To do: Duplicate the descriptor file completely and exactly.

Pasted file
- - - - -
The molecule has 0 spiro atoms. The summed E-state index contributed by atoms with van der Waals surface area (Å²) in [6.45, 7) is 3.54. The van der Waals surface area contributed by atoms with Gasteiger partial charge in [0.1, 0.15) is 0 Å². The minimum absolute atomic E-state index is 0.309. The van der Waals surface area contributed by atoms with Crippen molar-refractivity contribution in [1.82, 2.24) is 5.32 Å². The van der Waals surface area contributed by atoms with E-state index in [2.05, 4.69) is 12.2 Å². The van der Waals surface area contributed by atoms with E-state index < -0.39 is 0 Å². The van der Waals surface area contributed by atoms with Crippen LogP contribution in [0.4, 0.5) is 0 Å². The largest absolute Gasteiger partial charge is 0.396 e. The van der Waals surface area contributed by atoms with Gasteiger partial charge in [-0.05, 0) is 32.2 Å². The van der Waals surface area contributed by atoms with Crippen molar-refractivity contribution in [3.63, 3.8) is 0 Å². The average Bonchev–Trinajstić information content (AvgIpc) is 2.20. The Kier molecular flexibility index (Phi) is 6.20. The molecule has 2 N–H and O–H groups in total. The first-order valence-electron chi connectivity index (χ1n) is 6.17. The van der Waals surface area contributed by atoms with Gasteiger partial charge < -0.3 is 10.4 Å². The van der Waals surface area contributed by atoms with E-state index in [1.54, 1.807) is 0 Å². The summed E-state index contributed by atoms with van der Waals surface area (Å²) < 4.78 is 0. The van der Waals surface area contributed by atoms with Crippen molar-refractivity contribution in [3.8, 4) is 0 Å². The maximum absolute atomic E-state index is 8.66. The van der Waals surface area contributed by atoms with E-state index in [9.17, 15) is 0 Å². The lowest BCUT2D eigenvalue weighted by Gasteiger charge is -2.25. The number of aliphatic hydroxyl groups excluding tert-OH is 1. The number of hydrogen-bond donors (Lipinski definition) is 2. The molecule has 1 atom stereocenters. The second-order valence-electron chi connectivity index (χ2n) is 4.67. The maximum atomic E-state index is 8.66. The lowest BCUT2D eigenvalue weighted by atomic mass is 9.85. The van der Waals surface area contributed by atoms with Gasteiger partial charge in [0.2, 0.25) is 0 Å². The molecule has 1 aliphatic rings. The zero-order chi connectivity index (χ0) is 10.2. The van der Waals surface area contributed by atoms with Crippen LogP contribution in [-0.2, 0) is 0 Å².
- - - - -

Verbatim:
The molecule has 0 spiro atoms. The summed E-state index contributed by atoms with van der Waals surface area (Å²) in [6.45, 7) is 3.54. The van der Waals surface area contributed by atoms with Gasteiger partial charge in [0.1, 0.15) is 0 Å². The minimum absolute atomic E-state index is 0.309. The van der Waals surface area contributed by atoms with Crippen molar-refractivity contribution in [1.82, 2.24) is 5.32 Å². The van der Waals surface area contributed by atoms with E-state index in [2.05, 4.69) is 12.2 Å². The van der Waals surface area contributed by atoms with E-state index < -0.39 is 0 Å². The van der Waals surface area contributed by atoms with Crippen LogP contribution in [0.4, 0.5) is 0 Å². The largest absolute Gasteiger partial charge is 0.396 e. The van der Waals surface area contributed by atoms with Gasteiger partial charge in [-0.05, 0) is 32.2 Å². The van der Waals surface area contributed by atoms with Crippen molar-refractivity contribution in [3.63, 3.8) is 0 Å². The average Bonchev–Trinajstić information content (AvgIpc) is 2.20. The Kier molecular flexibility index (Phi) is 6.20. The molecule has 2 N–H and O–H groups in total. The first-order valence-electron chi connectivity index (χ1n) is 6.17. The van der Waals surface area contributed by atoms with Gasteiger partial charge < -0.3 is 10.4 Å². The van der Waals surface area contributed by atoms with E-state index in [1.54, 1.807) is 0 Å². The summed E-state index contributed by atoms with van der Waals surface area (Å²) < 4.78 is 0. The van der Waals surface area contributed by atoms with Crippen molar-refractivity contribution in [3.8, 4) is 0 Å². The maximum absolute atomic E-state index is 8.66. The van der Waals surface area contributed by atoms with E-state index in [9.17, 15) is 0 Å². The lowest BCUT2D eigenvalue weighted by Gasteiger charge is -2.25. The number of aliphatic hydroxyl groups excluding tert-OH is 1. The number of hydrogen-bond donors (Lipinski definition) is 2. The molecule has 1 atom stereocenters. The second-order valence-electron chi connectivity index (χ2n) is 4.67. The maximum atomic E-state index is 8.66. The lowest BCUT2D eigenvalue weighted by atomic mass is 9.85. The van der Waals surface area contributed by atoms with Gasteiger partial charge in [0.2, 0.25) is 0 Å². The molecule has 1 aliphatic rings. The zero-order chi connectivity index (χ0) is 10.2. The van der Waals surface area contributed by atoms with Crippen LogP contribution in [-0.2, 0) is 0 Å².